In a message dated 97-12-31 08:41:22 EST, email@example.com writes:
> The 'Ol Contester (TM), W9LT, taught me a neat trick for working with Rohn
> 25 pointy top -- he leaves the rotor shelf and everything else finger tight
> until the antenna, mast and all are at the top of the tower, and then
> tightens things starting with the mast-to-boom clamp and working out. That
> way (presuming that your mast is the right diameter, or properly shimmed),
> all of the dimensionally sloppy connections, like the plate to leg U-bolts,
> are tightened only after the precise ones are tight. There's plenty of
> clearance inside the pointy top, as long as your mast isn't bent. If it
> is, as Jim says, "problemo."
Hi, Pete --
Good one! This will equalize everything down the rotator/mast train by
making it 'self-leveling'. It should minimize any mis-aligned/bent rotator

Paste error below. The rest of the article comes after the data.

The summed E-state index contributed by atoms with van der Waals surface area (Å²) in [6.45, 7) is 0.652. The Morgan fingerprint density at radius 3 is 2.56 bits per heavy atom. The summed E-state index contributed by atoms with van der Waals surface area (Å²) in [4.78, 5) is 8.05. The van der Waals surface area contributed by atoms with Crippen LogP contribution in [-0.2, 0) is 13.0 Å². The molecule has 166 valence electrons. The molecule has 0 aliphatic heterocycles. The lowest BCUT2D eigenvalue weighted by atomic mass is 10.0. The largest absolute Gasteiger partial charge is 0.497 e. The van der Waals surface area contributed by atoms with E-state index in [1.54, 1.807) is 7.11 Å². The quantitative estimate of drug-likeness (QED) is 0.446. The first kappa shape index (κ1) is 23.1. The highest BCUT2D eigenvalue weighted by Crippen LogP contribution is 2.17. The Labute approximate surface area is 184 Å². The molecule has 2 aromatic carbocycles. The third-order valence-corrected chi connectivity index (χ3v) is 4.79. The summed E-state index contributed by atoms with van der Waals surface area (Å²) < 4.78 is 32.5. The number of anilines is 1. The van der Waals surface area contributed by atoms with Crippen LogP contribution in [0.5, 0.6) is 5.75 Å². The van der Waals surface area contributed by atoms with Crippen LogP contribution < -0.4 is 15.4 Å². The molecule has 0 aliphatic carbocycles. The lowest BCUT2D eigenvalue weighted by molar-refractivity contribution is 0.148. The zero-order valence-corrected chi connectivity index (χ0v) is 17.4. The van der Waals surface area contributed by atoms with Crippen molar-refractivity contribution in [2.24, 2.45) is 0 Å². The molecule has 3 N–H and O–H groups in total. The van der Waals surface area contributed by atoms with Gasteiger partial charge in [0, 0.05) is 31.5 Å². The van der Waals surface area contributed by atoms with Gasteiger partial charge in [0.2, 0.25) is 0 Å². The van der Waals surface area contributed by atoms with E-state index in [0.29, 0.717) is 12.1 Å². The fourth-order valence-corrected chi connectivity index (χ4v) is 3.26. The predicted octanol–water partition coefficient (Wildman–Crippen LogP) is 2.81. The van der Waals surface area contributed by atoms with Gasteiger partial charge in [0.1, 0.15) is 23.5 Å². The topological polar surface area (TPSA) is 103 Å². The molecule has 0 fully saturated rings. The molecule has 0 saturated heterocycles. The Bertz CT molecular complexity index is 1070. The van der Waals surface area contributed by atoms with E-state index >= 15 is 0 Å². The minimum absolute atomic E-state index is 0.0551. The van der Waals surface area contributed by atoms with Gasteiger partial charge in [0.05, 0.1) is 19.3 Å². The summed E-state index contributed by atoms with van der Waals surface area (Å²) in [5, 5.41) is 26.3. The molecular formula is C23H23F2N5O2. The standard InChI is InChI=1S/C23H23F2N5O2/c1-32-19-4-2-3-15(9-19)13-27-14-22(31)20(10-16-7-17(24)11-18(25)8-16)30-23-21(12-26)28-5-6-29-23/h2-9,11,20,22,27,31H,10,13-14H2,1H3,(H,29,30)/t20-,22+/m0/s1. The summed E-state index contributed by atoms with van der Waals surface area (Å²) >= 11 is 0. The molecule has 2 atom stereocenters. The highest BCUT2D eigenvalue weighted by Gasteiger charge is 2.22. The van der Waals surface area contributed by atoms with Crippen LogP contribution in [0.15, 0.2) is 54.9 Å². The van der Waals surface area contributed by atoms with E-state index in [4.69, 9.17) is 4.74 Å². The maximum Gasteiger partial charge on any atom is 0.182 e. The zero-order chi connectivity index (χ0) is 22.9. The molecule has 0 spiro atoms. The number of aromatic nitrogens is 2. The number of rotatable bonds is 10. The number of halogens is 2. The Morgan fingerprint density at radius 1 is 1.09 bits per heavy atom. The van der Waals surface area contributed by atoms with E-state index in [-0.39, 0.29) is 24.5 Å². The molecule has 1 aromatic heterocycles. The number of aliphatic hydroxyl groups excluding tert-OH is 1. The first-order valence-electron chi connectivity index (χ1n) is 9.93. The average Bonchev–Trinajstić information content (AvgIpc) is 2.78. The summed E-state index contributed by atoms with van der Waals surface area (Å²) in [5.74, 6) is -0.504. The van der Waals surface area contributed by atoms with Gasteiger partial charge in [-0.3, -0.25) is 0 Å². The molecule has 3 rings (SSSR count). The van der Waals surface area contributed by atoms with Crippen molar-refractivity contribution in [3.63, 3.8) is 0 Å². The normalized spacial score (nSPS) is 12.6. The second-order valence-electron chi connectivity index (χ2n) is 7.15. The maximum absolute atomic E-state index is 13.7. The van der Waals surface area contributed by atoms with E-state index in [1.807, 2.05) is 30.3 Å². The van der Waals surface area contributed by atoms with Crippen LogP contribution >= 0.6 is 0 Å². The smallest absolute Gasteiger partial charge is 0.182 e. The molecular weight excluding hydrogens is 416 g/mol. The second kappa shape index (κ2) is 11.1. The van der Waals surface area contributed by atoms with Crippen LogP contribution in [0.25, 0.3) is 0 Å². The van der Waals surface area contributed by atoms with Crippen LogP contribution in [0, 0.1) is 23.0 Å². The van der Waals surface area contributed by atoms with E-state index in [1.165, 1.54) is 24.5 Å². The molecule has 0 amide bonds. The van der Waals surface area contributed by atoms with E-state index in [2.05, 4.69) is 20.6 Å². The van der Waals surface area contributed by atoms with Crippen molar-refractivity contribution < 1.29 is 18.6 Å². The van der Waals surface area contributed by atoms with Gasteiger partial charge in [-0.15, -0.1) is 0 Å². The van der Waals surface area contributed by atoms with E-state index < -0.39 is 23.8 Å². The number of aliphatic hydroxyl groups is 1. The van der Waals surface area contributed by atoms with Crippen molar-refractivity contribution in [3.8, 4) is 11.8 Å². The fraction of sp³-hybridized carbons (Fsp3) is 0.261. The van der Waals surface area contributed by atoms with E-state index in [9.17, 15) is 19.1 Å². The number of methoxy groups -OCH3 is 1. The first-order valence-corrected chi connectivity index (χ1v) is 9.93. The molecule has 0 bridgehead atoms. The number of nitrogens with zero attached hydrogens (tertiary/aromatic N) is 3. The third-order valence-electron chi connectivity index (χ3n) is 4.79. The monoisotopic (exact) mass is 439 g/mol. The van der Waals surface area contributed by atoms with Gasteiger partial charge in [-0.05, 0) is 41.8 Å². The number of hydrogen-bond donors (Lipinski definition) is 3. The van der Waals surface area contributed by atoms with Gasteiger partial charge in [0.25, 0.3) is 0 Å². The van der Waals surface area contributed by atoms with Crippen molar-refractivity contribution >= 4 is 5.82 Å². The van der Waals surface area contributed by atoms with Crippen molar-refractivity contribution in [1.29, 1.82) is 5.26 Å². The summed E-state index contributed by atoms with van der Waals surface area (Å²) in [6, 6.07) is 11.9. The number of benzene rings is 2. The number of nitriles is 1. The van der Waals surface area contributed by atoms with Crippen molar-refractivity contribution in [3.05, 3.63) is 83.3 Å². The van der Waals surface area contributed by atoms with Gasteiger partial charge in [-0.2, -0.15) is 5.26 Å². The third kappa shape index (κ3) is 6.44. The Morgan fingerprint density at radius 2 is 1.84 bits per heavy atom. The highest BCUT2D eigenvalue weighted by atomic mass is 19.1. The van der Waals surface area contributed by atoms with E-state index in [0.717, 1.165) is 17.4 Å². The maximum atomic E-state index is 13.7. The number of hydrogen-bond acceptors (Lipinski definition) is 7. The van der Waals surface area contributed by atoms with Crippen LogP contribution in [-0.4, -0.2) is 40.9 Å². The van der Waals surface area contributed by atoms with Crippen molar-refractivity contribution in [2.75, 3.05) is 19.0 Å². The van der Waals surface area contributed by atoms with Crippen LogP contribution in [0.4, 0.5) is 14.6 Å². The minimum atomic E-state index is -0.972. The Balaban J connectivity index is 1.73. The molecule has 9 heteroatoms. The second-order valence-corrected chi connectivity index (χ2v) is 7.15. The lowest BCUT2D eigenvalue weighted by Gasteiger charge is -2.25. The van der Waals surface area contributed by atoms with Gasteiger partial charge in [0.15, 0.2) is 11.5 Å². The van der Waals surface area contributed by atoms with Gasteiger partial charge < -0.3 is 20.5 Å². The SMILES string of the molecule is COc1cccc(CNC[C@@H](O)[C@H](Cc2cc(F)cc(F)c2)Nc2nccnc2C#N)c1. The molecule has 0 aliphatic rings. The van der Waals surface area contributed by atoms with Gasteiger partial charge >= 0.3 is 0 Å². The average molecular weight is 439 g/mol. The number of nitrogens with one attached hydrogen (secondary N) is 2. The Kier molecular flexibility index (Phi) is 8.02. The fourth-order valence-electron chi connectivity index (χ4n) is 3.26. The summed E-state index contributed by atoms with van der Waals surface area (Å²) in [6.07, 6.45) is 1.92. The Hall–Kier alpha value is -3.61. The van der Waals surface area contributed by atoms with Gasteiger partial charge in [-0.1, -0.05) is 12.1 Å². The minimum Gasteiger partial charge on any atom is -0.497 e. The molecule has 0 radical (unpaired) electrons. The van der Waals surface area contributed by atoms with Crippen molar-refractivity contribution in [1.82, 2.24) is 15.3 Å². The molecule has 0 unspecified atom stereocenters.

plate problems. This'll work for bind in thrust bearing alignment too. You
might not be able to eliminate the bind but you can sure minimize it.
The AS25G accessory/rotator plate is not a precision piece of hardware.
As has been pointed out already, it's just a bent piece of steel. One thing
that may help is to use your bubble level on it when you're installing it.
Doing this instead of measuring or eyeballing its location may be an
advantage. But chances are you may still want to go through the above
excercise to get it mostly plumb.
Another thing to do is to install the rotator pointing North (you know
which way IT is). That way, it may only bind as you get into other headings
and not the busy JA-EU quadrants. The stresses on the system will be minimized
as you may not use those other headings (VK, SA) as often.
73, Steve K7LXC
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